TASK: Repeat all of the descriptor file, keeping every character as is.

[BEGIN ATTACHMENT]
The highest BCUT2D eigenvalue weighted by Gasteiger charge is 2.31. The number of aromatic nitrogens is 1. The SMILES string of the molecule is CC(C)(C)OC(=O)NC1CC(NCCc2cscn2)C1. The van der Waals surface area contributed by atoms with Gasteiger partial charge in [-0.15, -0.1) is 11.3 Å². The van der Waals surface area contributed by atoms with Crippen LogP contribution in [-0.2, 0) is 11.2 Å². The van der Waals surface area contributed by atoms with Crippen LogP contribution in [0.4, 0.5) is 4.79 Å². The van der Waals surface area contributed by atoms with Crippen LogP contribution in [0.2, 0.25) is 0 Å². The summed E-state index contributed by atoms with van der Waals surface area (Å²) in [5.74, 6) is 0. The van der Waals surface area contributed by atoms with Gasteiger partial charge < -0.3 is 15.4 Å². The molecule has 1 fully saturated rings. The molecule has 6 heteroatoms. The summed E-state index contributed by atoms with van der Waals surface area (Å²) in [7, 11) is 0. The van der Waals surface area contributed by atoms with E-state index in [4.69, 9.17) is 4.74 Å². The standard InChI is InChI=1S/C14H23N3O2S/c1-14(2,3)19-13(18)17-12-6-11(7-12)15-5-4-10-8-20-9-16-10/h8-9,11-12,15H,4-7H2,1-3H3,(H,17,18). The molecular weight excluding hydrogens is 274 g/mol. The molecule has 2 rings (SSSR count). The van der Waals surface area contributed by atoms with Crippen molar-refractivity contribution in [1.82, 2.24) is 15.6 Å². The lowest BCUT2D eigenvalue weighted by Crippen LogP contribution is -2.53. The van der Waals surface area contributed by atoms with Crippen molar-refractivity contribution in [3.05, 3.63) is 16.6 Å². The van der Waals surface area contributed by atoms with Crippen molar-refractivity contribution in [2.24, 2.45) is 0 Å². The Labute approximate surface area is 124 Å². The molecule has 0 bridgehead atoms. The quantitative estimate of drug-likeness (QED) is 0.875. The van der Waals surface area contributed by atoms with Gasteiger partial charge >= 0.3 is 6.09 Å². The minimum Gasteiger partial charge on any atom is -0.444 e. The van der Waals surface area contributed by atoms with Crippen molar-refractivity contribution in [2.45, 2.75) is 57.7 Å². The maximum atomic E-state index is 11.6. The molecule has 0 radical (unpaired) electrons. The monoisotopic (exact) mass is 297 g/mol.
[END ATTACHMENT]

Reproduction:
The highest BCUT2D eigenvalue weighted by Gasteiger charge is 2.31. The number of aromatic nitrogens is 1. The SMILES string of the molecule is CC(C)(C)OC(=O)NC1CC(NCCc2cscn2)C1. The van der Waals surface area contributed by atoms with Gasteiger partial charge in [-0.15, -0.1) is 11.3 Å². The van der Waals surface area contributed by atoms with Crippen LogP contribution in [-0.2, 0) is 11.2 Å². The van der Waals surface area contributed by atoms with Crippen LogP contribution in [0.4, 0.5) is 4.79 Å². The van der Waals surface area contributed by atoms with Crippen LogP contribution in [0.2, 0.25) is 0 Å². The summed E-state index contributed by atoms with van der Waals surface area (Å²) in [5.74, 6) is 0. The van der Waals surface area contributed by atoms with Gasteiger partial charge < -0.3 is 15.4 Å². The molecule has 1 fully saturated rings. The molecule has 6 heteroatoms. The summed E-state index contributed by atoms with van der Waals surface area (Å²) in [7, 11) is 0. The van der Waals surface area contributed by atoms with E-state index in [4.69, 9.17) is 4.74 Å². The standard InChI is InChI=1S/C14H23N3O2S/c1-14(2,3)19-13(18)17-12-6-11(7-12)15-5-4-10-8-20-9-16-10/h8-9,11-12,15H,4-7H2,1-3H3,(H,17,18). The molecular weight excluding hydrogens is 274 g/mol. The molecule has 2 rings (SSSR count). The van der Waals surface area contributed by atoms with Crippen molar-refractivity contribution in [1.82, 2.24) is 15.6 Å². The lowest BCUT2D eigenvalue weighted by Crippen LogP contribution is -2.53. The van der Waals surface area contributed by atoms with Crippen molar-refractivity contribution in [3.05, 3.63) is 16.6 Å². The van der Waals surface area contributed by atoms with Crippen molar-refractivity contribution in [2.24, 2.45) is 0 Å². The Labute approximate surface area is 124 Å². The molecule has 0 bridgehead atoms. The quantitative estimate of drug-likeness (QED) is 0.875. The van der Waals surface area contributed by atoms with Gasteiger partial charge >= 0.3 is 6.09 Å². The minimum Gasteiger partial charge on any atom is -0.444 e. The van der Waals surface area contributed by atoms with Crippen molar-refractivity contribution in [2.45, 2.75) is 57.7 Å². The maximum atomic E-state index is 11.6. The molecule has 0 radical (unpaired) electrons. The monoisotopic (exact) mass is 297 g/mol.